Great job.



  9. Trevor says:

    Thank you !!!

  10. Pedro says:

    Did this now Jetpack gives me this error :

    Jetpack could not contact register_http_request_failed. This usually means something is incorrectly configured on your web host.
    Operation timed out after 15000 milliseconds with 0 bytes received

    Any tips on this?

  11. Margie says:

    Thank you so much. The instructions were easy enough for even me to follow ;-)

  12. Carina says:

    I wish it worked for me……I followed the directions [easy] but when I went to put in the MD5 hash numbers, they were exactly the same as what was already in the field value. This tells me that my problem is then not entering my user name and password that is the problem, but something completely different. …..:(

  13. Thom Burlington says:

    Thank you, but ..
    while I can now reset the password with the MD5 code, derived from the new password I created, say, “abc” , and I finish and go back to my wordpress adimin signin: : username ; password

    for the password do I now use “abc” ?

    • Thom Burlington says:

      Yes the password is “abc” – very nice – between your post and the video you are very clear, thank you.

  14. Neal Kelshaw says:

    Not quite correct. If you choose MD5 as the function in the drop down menu, and then type the password in plain text it hashes the value to an MD5 value.

  15. tobi says:

    awesome post thanks a lot

  16. Jon O says:

    Just wanted to say a BIG thank you for this article! I was indeed hacked and had sought assistance from my hosting company and others.. but this article was the only straight forward approach that worked first time! Thanks so much!

  17. Tanya says:

    I spent hours trying to find a website to explain why I was logged onto my WP then 5 minutes later I couldn’t log onto it again.

    Thank you so much for the simple video. Problem solved in 5 minutes!

    You rock!

  18. Creina says:

    Thank you. For anyone that finds the video confusing just follow the written instructions.

  19. ashish says:

    thank you so much for this tutorial…

  20. Dairick says:

    Thank you for this turorial

  21. Parbat Devkota says:

    thank you work charm.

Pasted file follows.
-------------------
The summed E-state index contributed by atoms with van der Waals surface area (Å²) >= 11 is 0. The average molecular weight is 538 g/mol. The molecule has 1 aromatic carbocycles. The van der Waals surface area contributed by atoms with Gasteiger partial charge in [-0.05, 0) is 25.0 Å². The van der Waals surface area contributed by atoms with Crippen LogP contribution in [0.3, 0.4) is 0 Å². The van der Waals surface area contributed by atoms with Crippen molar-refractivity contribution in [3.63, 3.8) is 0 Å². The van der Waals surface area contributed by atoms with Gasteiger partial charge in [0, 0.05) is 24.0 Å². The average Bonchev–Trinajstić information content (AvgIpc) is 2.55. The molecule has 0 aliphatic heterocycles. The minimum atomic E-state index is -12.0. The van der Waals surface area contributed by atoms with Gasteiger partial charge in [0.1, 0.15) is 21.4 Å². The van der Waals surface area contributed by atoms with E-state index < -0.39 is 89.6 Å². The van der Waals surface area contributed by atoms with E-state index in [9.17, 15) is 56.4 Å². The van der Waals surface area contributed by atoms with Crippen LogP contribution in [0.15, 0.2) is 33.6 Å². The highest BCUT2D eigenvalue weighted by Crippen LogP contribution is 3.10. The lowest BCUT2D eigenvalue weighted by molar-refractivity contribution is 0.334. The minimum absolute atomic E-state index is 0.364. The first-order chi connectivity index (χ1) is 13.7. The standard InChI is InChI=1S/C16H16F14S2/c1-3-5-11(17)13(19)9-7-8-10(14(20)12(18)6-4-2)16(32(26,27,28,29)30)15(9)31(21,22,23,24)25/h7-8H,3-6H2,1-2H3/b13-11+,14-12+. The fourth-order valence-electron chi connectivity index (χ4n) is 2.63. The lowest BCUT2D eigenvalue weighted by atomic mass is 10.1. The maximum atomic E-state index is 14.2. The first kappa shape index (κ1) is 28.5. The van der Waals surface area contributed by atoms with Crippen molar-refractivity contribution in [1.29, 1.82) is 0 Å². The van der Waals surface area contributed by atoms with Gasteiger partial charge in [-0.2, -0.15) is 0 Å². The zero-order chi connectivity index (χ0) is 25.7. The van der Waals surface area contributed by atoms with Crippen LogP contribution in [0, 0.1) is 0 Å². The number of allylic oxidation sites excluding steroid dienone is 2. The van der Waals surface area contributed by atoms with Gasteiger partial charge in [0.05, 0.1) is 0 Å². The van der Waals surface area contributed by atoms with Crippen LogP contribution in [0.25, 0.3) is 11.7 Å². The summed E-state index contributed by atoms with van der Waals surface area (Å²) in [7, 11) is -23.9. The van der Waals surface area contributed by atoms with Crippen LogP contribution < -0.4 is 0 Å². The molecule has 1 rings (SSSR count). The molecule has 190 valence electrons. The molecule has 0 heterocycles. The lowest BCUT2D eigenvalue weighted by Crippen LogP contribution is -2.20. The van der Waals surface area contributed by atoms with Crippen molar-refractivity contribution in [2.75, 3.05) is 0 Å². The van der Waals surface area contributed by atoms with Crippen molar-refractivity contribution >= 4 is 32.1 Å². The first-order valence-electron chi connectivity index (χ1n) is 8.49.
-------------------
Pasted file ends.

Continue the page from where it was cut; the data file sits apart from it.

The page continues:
22. Alexandra Jones says:

    I’m the dunce from Mars who can’t speak computer. I’ll start with this:

    “The best place to look is your wp-config.php file which is located in your root WordPress Directory.”

    OK–where is it and how do I get there? I can’t log into my site because it will not any accept any password resets. I tried Chris’s phone method and got in on my phone, but not on my laptop. and when I tried to post something on the phone, I got a message that I should install the latest Jetpack, but I had to log into WordPress again, and guess what–“Invalid username.”

    Is any of you who found these instructions such a breeze willing to speak to me on the phone? I’m writing from my wit’s end. That’s where I am. I would so appreciate it! Cheers!

    • WPBeginner Support says:

      wp-config.php file resides on your web server. You can login to your web hosting control panel, locate the file manager, and then locate wp-config.php file. Alternately, you can also edit it using an FTP client.

  23. Zania says:

    Thank You! Thank You! Easy and worked like a charm!

  24. chrismj06 says:

    You have saved my life. Bless u!

  25. Jill says:

    Thanks, you’re a lifesaver and this was easy to follow!

  26. Kristen says:

    You saved the day! Thank you!

  27. AMIT KUMAR says:

    Thank you ! I was simply trying to enter password. I never knew about the MD5 concept. Thanks again for a great tutorial.

  28. Silviu says:

    Thank you ;)

  29. Dubb says:

    Awesome…you have saved the day once again my friend

  30. Nigel says:

    Awesome, thanks.

  31. Skye says:

    THANK YOU!!!!! Great article!

  32. Kumar says:

    Work like charm!!

  33. hendriyana says: